“I don’t get to play by different rules … I brought this upon myself.”
Fascinating. The world watched while a golfer — perhaps the best of all-time — said he had cheated on his wife, he’d felt entitled and had lived without integrity. He didn’t cry, he didn’t breakdown, but he also didn’t seem defiant. More than anything he seemed worn out.
I truly didn’t think we’d see this — a largely repenent Tiger Woods, taking like someone going through a 12-step program (which is apparently the case) apologizing for his actions, standing in front of a small room of reporters, his mother unable to look at him while sitting with her arms crossed. Elin Woods was not in the crowd, though notables like PGA Tour commissioner Tim Finchem and fellow PGA Tour pro Notah Begay were there. Woods, wearing a dark suit and blue shirt, looked weary and worn out.
“I convinced myself normal rules did not apply,” Woods said part way through his speech.
Given the guys I’ve known with more money than the GDP of some small nations, I’d say that is often true. They do operate under different rules. Some find that lifestyle unrewarding, while others revel in it. Woods apparently loved the fast lane — the fast women, the jets, the money. The only issue was he also apparently wanted a family and kids. Turns out it was tough to have both.
The tabloid meltdown aside, one thing is clear — there’s no clarity as to when Woods is coming back to the PGA Tour. I found myself wondering when he’d bring up a return to the PGA Tour. I recognize it would have been tough to have come off as sincere and said, “Well, now that’s over, let’s talk about golf.” Instead he said the words that must have sent shivers down the spine of PGA Tour commissioner Tim Finchem: “I do plan to return to golf someday.”
Someday? You could almost hear Finchem’s jaw hit the floor. Now I don’t believe for an instant that Finchem didn’t have some sense of Woods’ speech; he’d never allow the PGA Tour headquarters to be used if that were the case.
“I don’t rule out it will be this year,” he said. But don’t expect him at the Tavistock Cup. And the Masters seems unlikely. Could he skip the year? Sure. Could he play a very limited schedule upon his return? Wouldn’t surprise me.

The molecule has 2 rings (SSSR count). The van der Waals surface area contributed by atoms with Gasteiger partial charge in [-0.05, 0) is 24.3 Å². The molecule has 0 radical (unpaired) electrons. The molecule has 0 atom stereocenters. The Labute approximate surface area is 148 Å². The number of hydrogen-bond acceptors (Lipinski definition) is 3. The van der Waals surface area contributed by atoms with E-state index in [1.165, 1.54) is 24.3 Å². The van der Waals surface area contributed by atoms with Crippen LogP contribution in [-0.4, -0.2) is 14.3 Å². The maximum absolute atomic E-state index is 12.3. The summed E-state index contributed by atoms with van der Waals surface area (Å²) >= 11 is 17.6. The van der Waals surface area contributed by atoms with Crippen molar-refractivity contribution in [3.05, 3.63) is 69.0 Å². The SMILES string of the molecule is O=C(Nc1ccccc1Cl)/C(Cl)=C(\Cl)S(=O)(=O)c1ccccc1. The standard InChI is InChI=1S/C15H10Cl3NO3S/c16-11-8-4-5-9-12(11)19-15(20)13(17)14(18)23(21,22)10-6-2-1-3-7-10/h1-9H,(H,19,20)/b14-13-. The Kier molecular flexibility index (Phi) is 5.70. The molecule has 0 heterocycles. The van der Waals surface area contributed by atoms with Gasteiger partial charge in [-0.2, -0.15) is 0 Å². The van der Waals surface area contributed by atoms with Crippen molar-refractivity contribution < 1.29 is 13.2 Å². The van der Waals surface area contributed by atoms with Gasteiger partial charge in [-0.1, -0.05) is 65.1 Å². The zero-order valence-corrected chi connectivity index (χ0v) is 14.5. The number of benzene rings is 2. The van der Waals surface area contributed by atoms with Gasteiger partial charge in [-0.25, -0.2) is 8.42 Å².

Instead of playing golf he’s heading back to rehab — which he acknowledged he’s been at in recent weeks (confirming rumors). There had been talk that by chosing today to give his public comments he was insulting Accenture. That wasn’t the case, he said. Instead he’s heading back to rehab.
And he ended with a plea for understanding, with a last gasp hope that he can ressurect his tattered image and public persona: “Finally, there are many people in this room, and there are many people at home who believed in me,” he said. “Today I want to ask for your help. I ask you to find room in your heart to one day believe in me again.”
I thought the speech was contrite, but still had the defiance that has been typical of Woods. He’s not answering any questions about the affairs — just acknowledging them and asking people to move on. That’s unlikely given the media interest in Tigergate. I do agree his kids should be left out of this, but he admits he brought this on himself. Now he expects it to simply go away? Maybe he should have considered how his actions would impact his kids before he took it out of his pants with every two-bit floozy over five states:
Woods said: “Despite the damage I have done, I still believe it is right to shield my family from the public spotlight. They did not do these things; I did. I have always tried to maintain a private space for my wife and children. They have been kept separate from my sponsors, from my commercial endorsements. When my children were born, we only released photographs so that the paparazzi could not chase them. However, my behavior doesn’t make it right for the media to follow my two-and-a-half-year-old daughter to school and report the school’s location. They staked out my wife and they pursued my mom. Whatever my wrongdoings, for the sake of my family: Please leave my wife and kids alone.”
As for his wife, I think a lot of what happens next hinges on her. Woods seemed almost angered at the suggestions of domestic violence that have swirled around the whole situation: “Some people have speculated that Elin somehow hurt or attacked me on Thanksgiving night. It angers me that people would fabricate a story like that. Elin never hit me that night or any other night. There has never been an episode of domestic violence in our marriage, ever. Elin has shown enormous grace and poise throughout this ordeal. Elin deserves praise, not blame. The issue involved here was my repeated irresponsible behavior. I was unfaithful. I had affairs, I cheated. What I did is not acceptable. And I am the only person to blame.”
So no to the plastic surgery talk, apparently. But frankly, what wife comes back to a husband who hooked up with a waitress in a parking lot, toured the world with another noted party girl, and apparently banged porn stars? How do you come back from that? And if Elin is done with her husband — and who could possibly blame her — than maybe all of this therapy am0unts to little. If that’s the case, perhaps Woods is back playing golf sooner than later.
In the end, will this speech put an end to anything? Hardly. If he thinks no one is going to bring it up — that this speech ends the interest and endless speculation — he’s wrong.
A full transcript of Woods’ comments can be found here.